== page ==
Kevin G Hare

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Don't Fear the Un-Comfort Zone

Sometimes, to be better writers, we need to dip outside of our norms and venture into the darker recesses of our minds to create that great fiction story. Not many newbie writers can do it and some of those who can, may not always come back the same. This is writing outside of our comfort zones and touching on topics or characters we think will change how we are looked upon.

This is a fear we must shed for it is our purpose to reach deeper, to go blind into unfamiliar territory so we can create through instinct instead of experience. This makes for a far richer story than writing what you know. A practice either taught to early writers or naturally picked up, we usually begin with subject matter and characters we are familiar with because we can find the words to write. We can describe because we have seen it and we can explain because we have experienced it. Writing what we know is easier and acceptable even because we need some information to build upon. However, it may not always do the story justice because it can be bland and flat. The story is told, the details are given in routine explanation and the finished result reads like a news article. There is no emotion, the story is not experienced through the eyes of a character and empathy cannot be achieved.

I would argue that writing what you know is adequate only for laying a beginner foundation for the mechanics of writing - grammar, sentence structure, punctuation, dialogue, - that sort of stuff. It is a method to get us familiar with creating a story and building a habit of writing. Later, we can use personal knowledge and experience - what we know - to pick out the details we need to create settings and characters but then embellish and fictionalize until our hearts content. We need let loose our imaginations and let that take the story where it will. Writing what you know can be used to authenticate the story but only to the point of sparking that imagination to bring it alive with fiction. It teeters that brink to take our fiction stories from plain narrative to the edges of mystery, drama, intrigue and empathy. Without empathy, we lose a vital connection with our readers.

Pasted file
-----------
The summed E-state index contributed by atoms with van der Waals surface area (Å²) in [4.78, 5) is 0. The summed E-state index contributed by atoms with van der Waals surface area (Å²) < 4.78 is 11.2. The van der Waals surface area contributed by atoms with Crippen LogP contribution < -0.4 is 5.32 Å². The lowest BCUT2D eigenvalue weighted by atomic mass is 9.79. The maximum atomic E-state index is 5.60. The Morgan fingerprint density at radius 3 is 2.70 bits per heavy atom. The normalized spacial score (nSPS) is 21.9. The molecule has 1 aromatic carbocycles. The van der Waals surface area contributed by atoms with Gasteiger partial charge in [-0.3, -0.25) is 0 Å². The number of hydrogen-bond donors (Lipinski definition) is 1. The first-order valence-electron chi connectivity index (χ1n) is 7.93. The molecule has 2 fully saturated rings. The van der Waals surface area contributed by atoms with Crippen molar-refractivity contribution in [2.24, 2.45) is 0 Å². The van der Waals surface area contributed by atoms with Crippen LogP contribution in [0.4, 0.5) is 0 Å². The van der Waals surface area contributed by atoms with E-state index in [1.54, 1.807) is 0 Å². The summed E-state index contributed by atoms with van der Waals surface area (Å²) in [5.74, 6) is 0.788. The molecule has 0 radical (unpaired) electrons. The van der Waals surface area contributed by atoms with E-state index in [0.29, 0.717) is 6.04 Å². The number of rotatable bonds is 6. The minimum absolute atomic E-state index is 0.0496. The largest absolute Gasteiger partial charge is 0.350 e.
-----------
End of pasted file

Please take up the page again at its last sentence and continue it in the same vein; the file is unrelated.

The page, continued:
The rule is show, don't tell. We can tell stories by writing what we know, or we can create experiences as real as any truth. Writing what we don't know allows opportunity for research, learning and new knowledge to bring out that extra sense of realism and credible detail.

Perhaps breaching that comfort zone for the more experienced writer is halted by fear. Perhaps we won't touch certain subjects because we don't want our readers to start believing we harbour such dark practices in real life. For example, a male writer casting a female lead in his book may make him out to be feminine or gay. After all, he would need to be in touch with his feminine side to make the character relatable to readers, right? Or a horror novelist may have a secret serial killer lurking beneath the introverted and already quirky personality. What of the hardcore fantasy writer? Are we mindless dreamers, never having a hold on reality and true responsibility?

If a writer is able to draw out different characters within him/herself, relate with the opposite sex, see through the eyes of different personality, knows what makes people afraid or happy, or has an intuitive understanding of behavioural patterns, then that, friends, is a writer who was meant to be a writer.

I feel obliged to tell you; we as writers, are not what's important to writing. The story matters most. The characters matter, the believability of their actions and decisions. To believe otherwise is to write for the benefit of ego and that we must shed to be the best at our craft. We must not fear under succeeding or over succeeding in our task; creating characters or fantastic places we take to not be good enough or be too good. That would sell the story short. Instead, embrace such things. Get comfortable in the uncomfortable. Get swept up in the 'dark parts' of our psyche for that is essential for the inflection of mood, emotion and detail.

We can write so we can gloat about being great writers, or we can write great stories and let them speak for themselves.


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